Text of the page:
plonkee money an english-er's thoughts on personal finance

June 7, 2007

what is an isa?

Filed under: investment,savings — plonkee @ 11:27 am

ISA stands for Individual Savings Account, a partial misnomer because whilst some ISAs are indeed savings accounts, others are not. An ISA is actually a wrapper round something else (a bit like a gift-wrapped present, the present is the more important thing).

An ISA can be one of two things

  • a savings account
  • an investment account

The sorts of ISAs that are savings account are called cash ISAs and they work in exactly the same way as any other savings account. You put in money, the bank / building society pays you interest and the capital is safe. 

There are only two other real features, one positive, one negative. Looking on the bright side first, any interest earned in an savings ISA is paid tax-free. On the downside, there is a maximum amount of money you may put each year into a cash ISA.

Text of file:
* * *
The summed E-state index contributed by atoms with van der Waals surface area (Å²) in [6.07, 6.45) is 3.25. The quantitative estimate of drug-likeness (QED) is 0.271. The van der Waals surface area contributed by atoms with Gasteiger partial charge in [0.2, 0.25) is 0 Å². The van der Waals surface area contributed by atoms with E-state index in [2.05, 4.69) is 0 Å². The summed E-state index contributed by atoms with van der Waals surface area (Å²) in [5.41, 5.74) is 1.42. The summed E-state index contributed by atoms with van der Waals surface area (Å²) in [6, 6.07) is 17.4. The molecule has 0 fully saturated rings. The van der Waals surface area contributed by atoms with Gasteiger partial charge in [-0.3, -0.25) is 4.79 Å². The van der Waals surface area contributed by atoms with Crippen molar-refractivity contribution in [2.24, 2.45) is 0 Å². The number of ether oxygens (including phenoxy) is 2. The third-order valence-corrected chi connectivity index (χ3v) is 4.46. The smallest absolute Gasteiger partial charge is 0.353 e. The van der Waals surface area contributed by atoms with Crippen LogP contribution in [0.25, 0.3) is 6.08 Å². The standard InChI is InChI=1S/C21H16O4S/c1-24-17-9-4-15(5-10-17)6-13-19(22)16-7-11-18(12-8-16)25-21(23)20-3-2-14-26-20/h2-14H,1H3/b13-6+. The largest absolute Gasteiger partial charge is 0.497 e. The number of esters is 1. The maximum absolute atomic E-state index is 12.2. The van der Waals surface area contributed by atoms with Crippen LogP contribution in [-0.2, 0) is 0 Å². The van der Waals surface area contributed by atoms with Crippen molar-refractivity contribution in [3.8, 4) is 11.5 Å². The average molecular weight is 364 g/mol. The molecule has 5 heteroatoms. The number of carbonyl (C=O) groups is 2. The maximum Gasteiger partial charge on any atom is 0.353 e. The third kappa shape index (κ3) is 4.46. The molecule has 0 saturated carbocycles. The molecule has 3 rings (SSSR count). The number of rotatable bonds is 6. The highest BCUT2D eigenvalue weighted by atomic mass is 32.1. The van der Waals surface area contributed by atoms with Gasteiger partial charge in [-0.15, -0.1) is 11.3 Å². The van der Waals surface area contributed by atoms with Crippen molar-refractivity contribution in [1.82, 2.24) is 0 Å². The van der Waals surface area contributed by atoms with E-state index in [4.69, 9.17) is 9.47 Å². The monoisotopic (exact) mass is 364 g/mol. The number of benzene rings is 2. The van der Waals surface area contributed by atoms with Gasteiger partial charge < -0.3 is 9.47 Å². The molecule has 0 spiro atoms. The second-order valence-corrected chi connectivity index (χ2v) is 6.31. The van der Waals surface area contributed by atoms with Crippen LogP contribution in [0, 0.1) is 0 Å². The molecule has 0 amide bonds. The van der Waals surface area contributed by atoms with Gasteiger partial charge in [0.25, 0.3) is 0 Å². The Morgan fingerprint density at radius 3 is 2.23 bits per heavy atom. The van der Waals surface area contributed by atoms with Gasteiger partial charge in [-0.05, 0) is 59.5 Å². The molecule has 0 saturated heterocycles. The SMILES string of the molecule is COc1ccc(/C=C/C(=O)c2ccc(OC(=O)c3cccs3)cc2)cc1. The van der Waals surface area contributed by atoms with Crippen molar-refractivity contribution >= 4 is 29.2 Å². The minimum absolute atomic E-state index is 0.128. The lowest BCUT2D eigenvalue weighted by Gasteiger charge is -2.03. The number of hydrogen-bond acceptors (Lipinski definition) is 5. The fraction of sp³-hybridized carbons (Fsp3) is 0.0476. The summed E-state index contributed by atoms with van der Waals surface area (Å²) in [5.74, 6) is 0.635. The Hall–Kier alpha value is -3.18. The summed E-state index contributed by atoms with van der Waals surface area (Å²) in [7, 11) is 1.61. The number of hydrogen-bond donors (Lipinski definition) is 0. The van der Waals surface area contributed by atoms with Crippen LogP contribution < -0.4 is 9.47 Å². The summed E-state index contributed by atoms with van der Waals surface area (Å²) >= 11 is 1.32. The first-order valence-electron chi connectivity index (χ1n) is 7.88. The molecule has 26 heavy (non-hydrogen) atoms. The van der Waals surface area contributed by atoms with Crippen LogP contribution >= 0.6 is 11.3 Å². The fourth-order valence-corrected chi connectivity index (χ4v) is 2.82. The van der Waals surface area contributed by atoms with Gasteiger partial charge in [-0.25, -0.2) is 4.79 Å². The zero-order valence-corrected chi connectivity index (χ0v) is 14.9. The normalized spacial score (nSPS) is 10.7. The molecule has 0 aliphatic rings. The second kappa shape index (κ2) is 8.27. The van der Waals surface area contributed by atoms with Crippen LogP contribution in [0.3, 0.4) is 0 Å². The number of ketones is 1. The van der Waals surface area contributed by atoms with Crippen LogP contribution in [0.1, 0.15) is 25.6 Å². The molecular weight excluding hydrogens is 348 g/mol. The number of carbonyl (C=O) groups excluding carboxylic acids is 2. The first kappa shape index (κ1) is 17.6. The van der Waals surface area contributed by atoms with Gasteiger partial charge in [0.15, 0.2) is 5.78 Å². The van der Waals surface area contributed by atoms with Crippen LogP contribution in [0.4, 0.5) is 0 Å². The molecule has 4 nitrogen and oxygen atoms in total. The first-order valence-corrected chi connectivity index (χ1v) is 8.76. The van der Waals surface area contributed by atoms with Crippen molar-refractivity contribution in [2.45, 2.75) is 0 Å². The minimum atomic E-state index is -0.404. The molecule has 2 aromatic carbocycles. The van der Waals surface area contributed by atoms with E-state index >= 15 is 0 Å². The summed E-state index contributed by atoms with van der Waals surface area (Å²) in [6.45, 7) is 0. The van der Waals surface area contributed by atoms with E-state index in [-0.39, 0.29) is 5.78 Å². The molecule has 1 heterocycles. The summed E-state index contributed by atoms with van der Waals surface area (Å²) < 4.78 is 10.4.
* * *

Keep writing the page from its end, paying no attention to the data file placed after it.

The sorts of ISAs that are investment accounts are usually called stocks and shares ISAs. Through these you can invest in unit trusts, exchange traded funds, bonds, individual company shares… These work in exactly the same way as other unit trusts, etc. You put in money, it is invested, the value may go down as well as up.

There are only two other real features, one positive, one negative. Looking on the bright side first, any capital growth in an stocks and shares ISA is paid tax-free. On the downside, there is a maximum amount of money you may invest each year into a stocks and shares ISA.

The limits to the amount of money that you may put in are currently as follows (financial year 2007-2008):

You may invest up to £7000 in total.

You may invest up to £3000 in a mini cash ISA and up to £4000 in a mini stocks and shares ISA.

Or…

You may invest up to £7000 in a maxi stocks and shares ISA.

There we go easy as pie.

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